Generally, adding weights to an exercise strengthens the involved muscles by making movements more challenging. For example, basketball players sometimes strap ankle weights to their lower legs so they can perform typical basketball moves in a more physically intensive way. Assuming you use ankle weights safely, they can strengthen your lower-body muscles, specifically your hamstrings, quadriceps and glutes.
Exercising with ankle weights might cause joint problems. For example, the sharp turns and twisting moves involved in basketball are already challenging for the human body. Increasing the force of the movements by adding ankle weights can strain your ligaments and joints, causing pain or injuries. Also, if your body grows accustomed to ankle weights, playing without them later might throw off your game.
If you already have joint problems, you shouldn't use ankle weights, according to Dr. Anthony Luke of the University of California, San Francisco, as quoted in a September 7, 2007 article in the вЂњLos Angeles Times.вЂќ A sports medicine expert, Luke agrees that ankle weights can offer strength and cardiovascular benefits. However, these benefits are not worthwhile whenever there is a high risk of joint damage.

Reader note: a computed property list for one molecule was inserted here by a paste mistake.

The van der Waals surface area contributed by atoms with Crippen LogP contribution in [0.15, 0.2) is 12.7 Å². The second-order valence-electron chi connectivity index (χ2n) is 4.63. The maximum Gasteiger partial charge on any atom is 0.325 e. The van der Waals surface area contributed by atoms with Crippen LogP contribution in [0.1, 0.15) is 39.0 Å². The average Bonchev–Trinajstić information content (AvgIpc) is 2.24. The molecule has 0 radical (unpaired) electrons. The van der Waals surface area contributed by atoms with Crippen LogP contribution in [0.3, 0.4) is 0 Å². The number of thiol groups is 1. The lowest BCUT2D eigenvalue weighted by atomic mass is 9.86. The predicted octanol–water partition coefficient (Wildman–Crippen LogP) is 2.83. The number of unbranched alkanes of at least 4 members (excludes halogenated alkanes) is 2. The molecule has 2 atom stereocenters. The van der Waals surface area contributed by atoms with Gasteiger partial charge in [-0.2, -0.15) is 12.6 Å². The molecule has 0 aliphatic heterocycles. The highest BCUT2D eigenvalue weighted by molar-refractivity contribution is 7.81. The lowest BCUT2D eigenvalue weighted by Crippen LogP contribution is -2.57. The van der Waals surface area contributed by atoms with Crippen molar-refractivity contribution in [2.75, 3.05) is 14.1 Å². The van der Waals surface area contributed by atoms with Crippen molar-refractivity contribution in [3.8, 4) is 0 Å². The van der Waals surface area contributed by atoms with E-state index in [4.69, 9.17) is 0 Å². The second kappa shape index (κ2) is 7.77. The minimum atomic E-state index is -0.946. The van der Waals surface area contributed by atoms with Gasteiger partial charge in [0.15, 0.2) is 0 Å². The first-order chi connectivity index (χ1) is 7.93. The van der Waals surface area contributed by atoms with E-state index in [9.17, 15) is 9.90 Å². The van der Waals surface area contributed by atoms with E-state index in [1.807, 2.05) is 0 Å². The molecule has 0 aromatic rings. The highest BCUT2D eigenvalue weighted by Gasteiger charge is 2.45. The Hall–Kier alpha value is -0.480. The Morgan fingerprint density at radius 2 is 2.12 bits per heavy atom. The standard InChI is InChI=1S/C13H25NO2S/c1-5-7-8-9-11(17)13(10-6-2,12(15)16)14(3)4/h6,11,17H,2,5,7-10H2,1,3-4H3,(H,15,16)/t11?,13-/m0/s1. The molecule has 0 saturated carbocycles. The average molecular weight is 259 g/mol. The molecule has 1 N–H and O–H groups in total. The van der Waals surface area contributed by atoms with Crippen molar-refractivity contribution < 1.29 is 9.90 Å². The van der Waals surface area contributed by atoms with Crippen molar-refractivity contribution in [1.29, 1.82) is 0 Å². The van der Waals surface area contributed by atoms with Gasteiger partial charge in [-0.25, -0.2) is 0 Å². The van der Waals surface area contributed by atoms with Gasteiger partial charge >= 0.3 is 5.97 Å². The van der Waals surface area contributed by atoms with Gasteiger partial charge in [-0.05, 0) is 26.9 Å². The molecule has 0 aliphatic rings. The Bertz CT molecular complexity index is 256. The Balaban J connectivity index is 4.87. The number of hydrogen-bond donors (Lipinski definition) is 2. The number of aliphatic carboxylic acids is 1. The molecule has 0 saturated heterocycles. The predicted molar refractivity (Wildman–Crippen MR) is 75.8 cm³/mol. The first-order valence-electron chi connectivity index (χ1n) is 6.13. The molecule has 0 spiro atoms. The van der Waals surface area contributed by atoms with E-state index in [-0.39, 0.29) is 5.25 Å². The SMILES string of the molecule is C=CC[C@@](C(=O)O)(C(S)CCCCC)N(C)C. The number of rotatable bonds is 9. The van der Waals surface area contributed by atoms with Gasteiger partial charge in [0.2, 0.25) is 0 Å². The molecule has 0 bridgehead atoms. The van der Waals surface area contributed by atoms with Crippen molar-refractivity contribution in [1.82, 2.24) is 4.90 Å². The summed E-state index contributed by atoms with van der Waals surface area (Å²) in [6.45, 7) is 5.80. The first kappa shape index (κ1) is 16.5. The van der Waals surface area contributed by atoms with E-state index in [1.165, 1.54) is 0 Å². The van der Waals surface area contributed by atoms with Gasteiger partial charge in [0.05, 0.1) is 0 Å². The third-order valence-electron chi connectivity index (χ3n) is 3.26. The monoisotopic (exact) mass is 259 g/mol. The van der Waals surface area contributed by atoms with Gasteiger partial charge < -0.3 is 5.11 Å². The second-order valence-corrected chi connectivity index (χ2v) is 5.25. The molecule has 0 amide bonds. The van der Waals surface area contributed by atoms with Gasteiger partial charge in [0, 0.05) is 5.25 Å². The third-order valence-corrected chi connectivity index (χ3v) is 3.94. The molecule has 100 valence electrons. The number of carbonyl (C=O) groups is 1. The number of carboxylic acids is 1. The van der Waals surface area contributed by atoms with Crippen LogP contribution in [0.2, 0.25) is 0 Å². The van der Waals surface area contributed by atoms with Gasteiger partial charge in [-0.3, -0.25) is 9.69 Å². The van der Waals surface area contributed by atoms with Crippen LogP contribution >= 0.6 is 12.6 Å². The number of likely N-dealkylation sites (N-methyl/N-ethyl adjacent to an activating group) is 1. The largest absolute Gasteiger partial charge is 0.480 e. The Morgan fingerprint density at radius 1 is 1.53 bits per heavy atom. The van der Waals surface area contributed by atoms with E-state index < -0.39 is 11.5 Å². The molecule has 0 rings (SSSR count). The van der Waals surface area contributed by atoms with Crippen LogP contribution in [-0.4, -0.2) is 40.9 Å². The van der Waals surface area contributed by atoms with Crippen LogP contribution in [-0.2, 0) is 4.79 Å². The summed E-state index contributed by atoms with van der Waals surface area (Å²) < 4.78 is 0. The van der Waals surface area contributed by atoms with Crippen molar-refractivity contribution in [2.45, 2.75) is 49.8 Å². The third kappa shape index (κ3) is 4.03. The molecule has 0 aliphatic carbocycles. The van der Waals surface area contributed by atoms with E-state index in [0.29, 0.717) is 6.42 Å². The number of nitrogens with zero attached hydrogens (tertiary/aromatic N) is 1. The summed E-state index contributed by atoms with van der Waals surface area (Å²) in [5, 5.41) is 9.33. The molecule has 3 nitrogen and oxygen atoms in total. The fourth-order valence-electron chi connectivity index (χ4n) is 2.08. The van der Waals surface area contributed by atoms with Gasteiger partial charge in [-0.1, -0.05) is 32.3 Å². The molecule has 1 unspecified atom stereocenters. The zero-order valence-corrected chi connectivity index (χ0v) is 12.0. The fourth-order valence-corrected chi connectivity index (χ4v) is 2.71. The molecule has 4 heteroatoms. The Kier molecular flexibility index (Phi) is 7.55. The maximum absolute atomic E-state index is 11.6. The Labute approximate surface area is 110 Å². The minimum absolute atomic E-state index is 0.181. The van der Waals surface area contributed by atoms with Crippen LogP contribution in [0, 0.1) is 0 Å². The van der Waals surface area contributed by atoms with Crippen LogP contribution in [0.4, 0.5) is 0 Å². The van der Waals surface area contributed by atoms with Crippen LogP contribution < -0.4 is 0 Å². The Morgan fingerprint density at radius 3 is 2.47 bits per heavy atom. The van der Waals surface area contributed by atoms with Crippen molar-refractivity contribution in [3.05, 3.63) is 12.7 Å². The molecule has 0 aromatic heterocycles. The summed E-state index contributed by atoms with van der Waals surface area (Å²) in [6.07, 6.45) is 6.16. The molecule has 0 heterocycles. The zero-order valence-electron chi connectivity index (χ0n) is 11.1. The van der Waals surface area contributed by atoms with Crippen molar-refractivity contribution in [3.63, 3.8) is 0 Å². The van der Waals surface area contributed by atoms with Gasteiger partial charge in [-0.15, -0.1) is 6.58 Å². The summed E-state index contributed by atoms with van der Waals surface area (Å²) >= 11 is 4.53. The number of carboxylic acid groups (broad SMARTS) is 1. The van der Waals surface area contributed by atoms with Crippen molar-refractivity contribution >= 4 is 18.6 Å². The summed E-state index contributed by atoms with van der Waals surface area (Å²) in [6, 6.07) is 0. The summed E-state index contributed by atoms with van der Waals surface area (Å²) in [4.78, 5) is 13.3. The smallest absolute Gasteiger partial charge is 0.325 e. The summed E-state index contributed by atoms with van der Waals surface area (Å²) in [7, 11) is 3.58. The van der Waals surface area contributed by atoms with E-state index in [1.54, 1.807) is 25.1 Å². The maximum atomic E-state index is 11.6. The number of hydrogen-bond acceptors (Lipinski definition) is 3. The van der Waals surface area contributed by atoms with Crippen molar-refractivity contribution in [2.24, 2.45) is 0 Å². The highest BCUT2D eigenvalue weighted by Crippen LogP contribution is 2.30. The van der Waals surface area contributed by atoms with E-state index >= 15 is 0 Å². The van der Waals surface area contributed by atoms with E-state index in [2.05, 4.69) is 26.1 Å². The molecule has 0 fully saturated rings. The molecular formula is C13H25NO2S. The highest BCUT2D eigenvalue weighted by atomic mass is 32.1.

If your joints ache or if the way you move begins to change, Luke recommends avoiding further use of ankle weights. He also suggests occasionally performing exercises without ankle weights. For maximum safety, don't use ankle weights to improve your basketball skills without discussing your plans with a certified fitness instructor or your doctor, who can offer you specific advice about what physical symptoms to watch out for.
Expert basketball coaches might be able to offer helpful tips if they have had experience with ankle-weight training. For example, basketball players aiming to increase their vertical jump should start with 2.5-pound ankle weights for the first two weeks and increase to 5 pounds after the second week, according to the book вЂњThe Ultimate Guide in Becoming a Successful Assistant Coach and/or Team Parent,вЂќ by Melissa W. Akali and Edward E. Welch, Jr. Tips like this can help you maximize the benefits of ankle weights.